Since the primary goal of the cluster RCT is to estimate the intervention effect, the estimate of interest will be the intervention effect parameter and its associated p-value. For models (1) to (3), we calculated the bias as the estimated log odds ratio minus the true log odds ratio \( {\widehat{\beta}}_1-{\beta}_1 \) and the per cent bias as \( \frac{{\widehat{\beta}}_1-{\beta}_1}{\beta_1}\times 100 \) to assess how accurately the models estimate the intervention effect. For the cluster summary method the bias was calculated as the estimated risk difference minus the true risk difference (0.1 for scenario A and 0.05 for scenario B). In all comparisons we used a significance level corresponding to 5%; therefore the type I error rate was calculated as the proportion of p-values that were less than 0.05 in the scenarios where the intervention effect was set to null. The power was calculated as the proportion of p-values that are less than 0.05 for the scenarios where an intervention effect was present.


Adjusting for time

To examine the consequence of failing to adjust for time when a true time effect is present, Fig. 1 (and Additional file 1) present the results of fitting models (1) to (4) without the time covariate [i.e. incorrectly assuming (β 2 = 0)]. These figures show that all methods of analysis are biased in every scenario when the time effect is ignored.

Fig. 1
figure 1

Per cent bias in the intervention effect estimate \( \left({\widehat{\beta}}_1\right) \) for models that fail to adjust for time. Estimates are obtained from fitting models (1) to (4) without the time effect. Simulated data have three steps: a cell size equal to n jk , a true intervention effect odds ratio of 2.25 and a time effect odds ratio of 1.227


All intervention effect estimates were normally distributed; for the GEE, the GLMM and the fixed effects model this was on the logit scale and for the cluster summaries method this was on the proportion scale. When the models did correctly adjust for time, the bias associated with a particular method varied depending on the number of individuals within a cluster, the number of clusters and the magnitude of the ICC (Fig. 2, Additional file 2). For scenario A the approach using cluster summary statistics had approximately 20% bias when the ICC was 0.01 irrespective of the number of clusters but improved with an increasing level of ICC. In scenario B this method had a slight positive bias when the ICC was 0.01, which again reduced with increasing ICC, until it was consistently underestimating the intervention effect when the ICC was 0.1 (Additional file 2). The GLMM approach had a large positive bias when there were only three clusters and a cell size of 10 or less but became the most consistent method for unbiased estimation in both scenarios A and B when there were more than six clusters (Fig. 2, Additional file 2). The fixed effects model exhibited similar bias to the GLMM except that the former was more biased when the cell size was small. The GEE approach was the least biased of all methods when there were only three clusters, but when the ICC was 0.05 or greater, the GEE slightly underestimated the true intervention effect for larger cell sizes and greater numbers of clusters (Fig. 2). For scenario B, GEE bias was almost identical to GLMM bias (Additional file 2).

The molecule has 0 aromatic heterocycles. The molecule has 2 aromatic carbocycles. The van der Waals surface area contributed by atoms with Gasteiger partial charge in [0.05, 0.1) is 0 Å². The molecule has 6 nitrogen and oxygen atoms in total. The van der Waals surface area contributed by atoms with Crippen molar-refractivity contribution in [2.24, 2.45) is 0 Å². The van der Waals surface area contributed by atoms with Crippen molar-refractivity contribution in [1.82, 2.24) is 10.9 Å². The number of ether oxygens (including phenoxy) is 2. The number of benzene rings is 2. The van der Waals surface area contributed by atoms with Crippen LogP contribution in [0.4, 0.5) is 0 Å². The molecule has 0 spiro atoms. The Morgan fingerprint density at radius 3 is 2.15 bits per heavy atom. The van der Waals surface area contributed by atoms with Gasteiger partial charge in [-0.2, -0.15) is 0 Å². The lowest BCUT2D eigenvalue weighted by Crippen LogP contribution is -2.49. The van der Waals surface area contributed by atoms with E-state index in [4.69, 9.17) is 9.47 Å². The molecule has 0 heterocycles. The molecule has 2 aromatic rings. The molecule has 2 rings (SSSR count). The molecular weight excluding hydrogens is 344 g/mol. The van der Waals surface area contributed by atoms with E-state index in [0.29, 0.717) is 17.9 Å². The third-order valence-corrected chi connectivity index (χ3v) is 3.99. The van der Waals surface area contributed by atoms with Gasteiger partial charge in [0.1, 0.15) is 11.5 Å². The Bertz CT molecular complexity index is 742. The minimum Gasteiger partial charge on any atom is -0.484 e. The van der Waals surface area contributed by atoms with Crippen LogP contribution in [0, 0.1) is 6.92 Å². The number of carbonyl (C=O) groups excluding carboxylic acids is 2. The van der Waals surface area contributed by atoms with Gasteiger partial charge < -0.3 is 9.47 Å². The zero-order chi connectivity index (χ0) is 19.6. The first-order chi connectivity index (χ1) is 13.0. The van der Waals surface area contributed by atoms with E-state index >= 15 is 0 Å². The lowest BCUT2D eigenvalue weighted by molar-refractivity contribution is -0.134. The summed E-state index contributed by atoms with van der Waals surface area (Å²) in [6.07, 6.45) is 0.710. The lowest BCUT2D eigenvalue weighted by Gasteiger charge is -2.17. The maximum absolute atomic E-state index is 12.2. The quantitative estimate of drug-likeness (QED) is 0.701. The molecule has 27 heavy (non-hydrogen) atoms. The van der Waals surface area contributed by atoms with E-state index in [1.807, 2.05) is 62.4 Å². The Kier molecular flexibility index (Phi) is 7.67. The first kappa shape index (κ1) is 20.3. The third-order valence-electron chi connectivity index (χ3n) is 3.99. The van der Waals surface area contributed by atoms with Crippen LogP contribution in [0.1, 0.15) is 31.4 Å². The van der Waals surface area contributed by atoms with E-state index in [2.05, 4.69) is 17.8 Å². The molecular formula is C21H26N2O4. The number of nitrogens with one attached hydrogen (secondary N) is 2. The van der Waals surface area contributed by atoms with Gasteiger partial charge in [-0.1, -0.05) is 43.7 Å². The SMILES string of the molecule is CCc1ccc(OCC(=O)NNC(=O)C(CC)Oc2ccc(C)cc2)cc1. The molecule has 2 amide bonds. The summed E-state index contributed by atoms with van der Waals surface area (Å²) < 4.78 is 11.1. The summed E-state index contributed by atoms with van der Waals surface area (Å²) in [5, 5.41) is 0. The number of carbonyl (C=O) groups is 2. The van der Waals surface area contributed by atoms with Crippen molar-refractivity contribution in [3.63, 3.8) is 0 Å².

Fig. 2
figure 2

Per cent bias in the intervention effect estimate \( \left({\widehat{\beta}}_1\right) \) for models that correctly adjust for time. Estimates are obtained from fitting models (1) to (4). Simulated data have three steps, a cell size equal to n jk , a true intervention effect odds ratio of 2.25 and a time effect odds ratio of 1.227

Type I error rate